1. Not finding help here? Sign up for a free 30min tutor trial with Chegg Tutors
    Dismiss Notice
Dismiss Notice
Join Physics Forums Today!
The friendliest, high quality science and math community on the planet! Everyone who loves science is here!

This was on my test

  1. Mar 16, 2006 #1
    Hey everyone,
    I had a math test yesterday. It was pretty hard... This is one of the limits I wasn't able to do.

    [tex]\lim_{x \rightarrow k} \frac {x\sqrt{x} - k\sqrt{k}}{x^{4}-k^{4}}[/tex]

    I tried the Hopital rule, I tried multiplying the whole expression with the denominator. I didn't get to anything better.

    Anyone knows how to do this kind of limits ? Thank you!
     
  2. jcsd
  3. Mar 16, 2006 #2
    Hint: Divide numerator and denominator by x-k.
    Then use
    [tex]\lim_{x \rightarrow k} \frac {x^n-k^n}{x-k}=nk^{n-1}[/tex]
    for both num and den.
     
  4. Mar 16, 2006 #3

    Curious3141

    User Avatar
    Homework Helper

    Factorise the denominator. (x^4 - k^4) = (x-k)(x+k)(x^2+k^2). The rightmost two factors can be evaluated immediately at the limit, they become (2k) and (2k^2) respectively, yes ?

    Then the limit becomes

    [tex]\frac{1}{(2k)(2k^2)}\lim_{x \rightarrow k} \frac {x^{1.5} - k^{1.5}}{x-k}[/tex]

    Now observe that the limit that's left is of the form 0/0, and can be reduced by LH rule. Just differentiate numerator and denominator wrt x. Put x = k into that, simplify the algebra and you're left with an expression in k.
     
    Last edited: Mar 16, 2006
  5. Mar 16, 2006 #4
    Why can't L'Hopital's rule work from the start?
     
  6. Mar 16, 2006 #5

    Curious3141

    User Avatar
    Homework Helper

    It can ! Stupid me. Orig poster, disregard my post and just differentiate numerator and denominator to get a single expression in x and set x = k.
     
  7. Mar 16, 2006 #6
    If you use L'Hopital rule in [tex] \frac {x^{1.5} - k^{1.5}}{x-k}[/tex], you will get [tex]\frac {6 \sqrt{k} -6 \sqrt{x}}{4 \sqrt{kx} *(x-k)'}[/tex]
    Then what can we do ?
     
    Last edited: Mar 16, 2006
  8. Mar 16, 2006 #7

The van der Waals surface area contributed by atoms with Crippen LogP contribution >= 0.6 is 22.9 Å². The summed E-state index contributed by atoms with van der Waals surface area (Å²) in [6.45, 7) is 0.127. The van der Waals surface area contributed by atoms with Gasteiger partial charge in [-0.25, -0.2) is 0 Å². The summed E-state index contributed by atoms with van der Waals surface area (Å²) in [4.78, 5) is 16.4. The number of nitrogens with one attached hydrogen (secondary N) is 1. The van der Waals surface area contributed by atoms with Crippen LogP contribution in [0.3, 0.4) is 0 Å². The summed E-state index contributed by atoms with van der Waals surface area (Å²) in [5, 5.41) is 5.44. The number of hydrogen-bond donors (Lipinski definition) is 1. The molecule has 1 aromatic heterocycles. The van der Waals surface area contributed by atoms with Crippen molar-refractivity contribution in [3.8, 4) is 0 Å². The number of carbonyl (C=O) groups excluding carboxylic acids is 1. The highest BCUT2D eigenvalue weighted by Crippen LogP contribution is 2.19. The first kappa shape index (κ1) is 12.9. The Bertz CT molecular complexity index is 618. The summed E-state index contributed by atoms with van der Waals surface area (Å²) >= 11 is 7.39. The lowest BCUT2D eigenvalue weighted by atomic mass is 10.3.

Curious3141

    User Avatar
    Homework Helper

    You're not differentiating correctly, the k is a constant and vanishes from both numerator and denominator.
     
  9. Mar 16, 2006 #8
    :bugeye: !!!!
    If only I knew when passing the test!! :frown:
    Thank you guys
     
    Last edited: Mar 16, 2006
  10. Mar 16, 2006 #9
    Please note that L'Hopital rule can only be used when your expression is equal to 0/0 or inf/inf. so you need to check your expression each time before you use the rule.
     
  11. Mar 23, 2006 #10

    dextercioby

    User Avatar
    Science Advisor
    Homework Helper

    Multiply both the denominator and the numerator by [itex] x\sqrt{x}+k\sqrt{k} [/itex] and then simplify the fraction by [itex] x-k [/itex].


    Daniel.
     
  12. Mar 23, 2006 #11

    Galileo

    User Avatar
    Science Advisor
    Homework Helper

    Or change the variable [itex]u=x^4[/itex] and let [itex]a=k^4[/itex], then [itex]u \to a[/itex] as [itex]x \to k[/itex] and the limit becomes:

    [tex]\lim_{u \to a} \frac{u^{3/8}-a^{3/8}}{u-a}[/tex]
    which is the derivative of [itex]f(u)=u^{3/8}[/itex] at u=a.
     
Know someone interested in this topic? Share this thread via Reddit, Google+, Twitter, or Facebook

Have something to add?



Similar Discussions: This was on my test
  1. Hypothesis Testing (Replies: 0)

  2. F-test / t-test (Replies: 37)

  3. Test Advice (Replies: 4)

  4. Hypothesis testing (Replies: 8)

  5. Hypothesis test (Replies: 6)

Loading...